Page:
|Jean de Loisy is President of the Palais de Tokyo. His previous positions include Inspector for Creation at the Ministry of Culture, Curator at the Fondation Cartier and Curator at the Centre Georges Pompidou. He has also directed and co-directed a number of art venues in France. Jean de Loisy has staged numerous solo shows and other memorable exhibitions, including “La Beauté” in Avignon in 2000, and “Traces du Sacré” at the Centre Pompidou in 2008||He curated “Monumenta 2011 / Anish Kapoor” at the Grand Palais and the Israeli Pavilion by Sigalit Landau at the 2011 Venice Biennale. His current projects include an exhibition of works by Jacques Lizène at the Passage de Retz in Paris in October 2011, and an exhibition on shamanism, “Les Maîtres du Désordre”, at the Musée du Quai Branly in 2012.|
With contributions from Estelle Delesalle, artist, and Laurent Derobert, philosopher and mathematician.
In partnership with the Ecole Supérieure d’Art d’Avignon
¹ The game's title was inspired by Marcel Duchamp's la Boîte-en-valise (Box in a Valise).
The game for the Wander, Labyrinthine Variations exhibition is sponsored in part by Carlson Wagonlit
The catalogue for Wander is the fourth exhibition catalogue to be published by the Centre Pompidou-Metz.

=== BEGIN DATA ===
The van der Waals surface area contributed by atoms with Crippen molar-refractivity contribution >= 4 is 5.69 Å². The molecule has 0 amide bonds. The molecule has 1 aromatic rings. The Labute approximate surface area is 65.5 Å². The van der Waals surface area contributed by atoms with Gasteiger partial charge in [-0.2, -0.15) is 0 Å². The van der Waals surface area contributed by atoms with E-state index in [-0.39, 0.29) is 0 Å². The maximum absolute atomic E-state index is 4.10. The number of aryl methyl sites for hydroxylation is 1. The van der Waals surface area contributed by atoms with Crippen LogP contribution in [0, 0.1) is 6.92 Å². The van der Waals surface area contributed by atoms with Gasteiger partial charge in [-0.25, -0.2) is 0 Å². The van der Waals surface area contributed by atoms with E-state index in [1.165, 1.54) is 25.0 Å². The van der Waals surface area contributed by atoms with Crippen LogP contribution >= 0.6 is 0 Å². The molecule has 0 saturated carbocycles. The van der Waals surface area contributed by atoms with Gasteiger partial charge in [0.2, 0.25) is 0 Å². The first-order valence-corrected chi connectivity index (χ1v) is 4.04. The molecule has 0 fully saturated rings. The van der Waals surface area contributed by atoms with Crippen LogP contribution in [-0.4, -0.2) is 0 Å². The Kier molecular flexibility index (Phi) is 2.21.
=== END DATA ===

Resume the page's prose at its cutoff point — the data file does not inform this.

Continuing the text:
Its design is freely inspired by the mail-order catalogues which Manufacture Française d'Armes et Cycles published in the early 1900s, and which had a longstanding influence on artists. Marcel Duchamp, for example, wanted his catalogue raisonné to take this form; likewise for Jacques Carelman's Catalogue d'objets introuvables ("catalogue of unfindable objects").
There is no hierarchy of content, just a free and non-exhaustive inventory of labyrinthine thought and imaginings. Information about the works mingles with thematic entries in a maze-like mapping of the exhibition. Thus fairy tales, kaleidoscopes, literature on drifting and exhibited works criss-cross the catalogue's pages.
It also includes essays by Eric Duyckaerts, Luc Gwiazdzinski, Marcella Lista, Céleste Olalquiaga, Doina Petrescu, Pierre Rosenstiehl, Olivier Schefer and Philippe Vasset, with prefaces by Alain Seban and Laurent Le Bon.
Graphic design and layout is by Les Associés réunis.
The primary activity of the graphic design studio Les Associés réunis is book design. The agency was founded in 2005 by Gérard Lo Monaco. Following their studies at the graphic arts school ESAG Penninghen, Marie Sourd and more recently Katie Fechtmann joined the studio. The agency produces the graphic design, covers and typography for over twenty works per year published by Hélium and other known publishers including Denoël, 10/18 and Gallimard.
Only in French
Publication in September 2011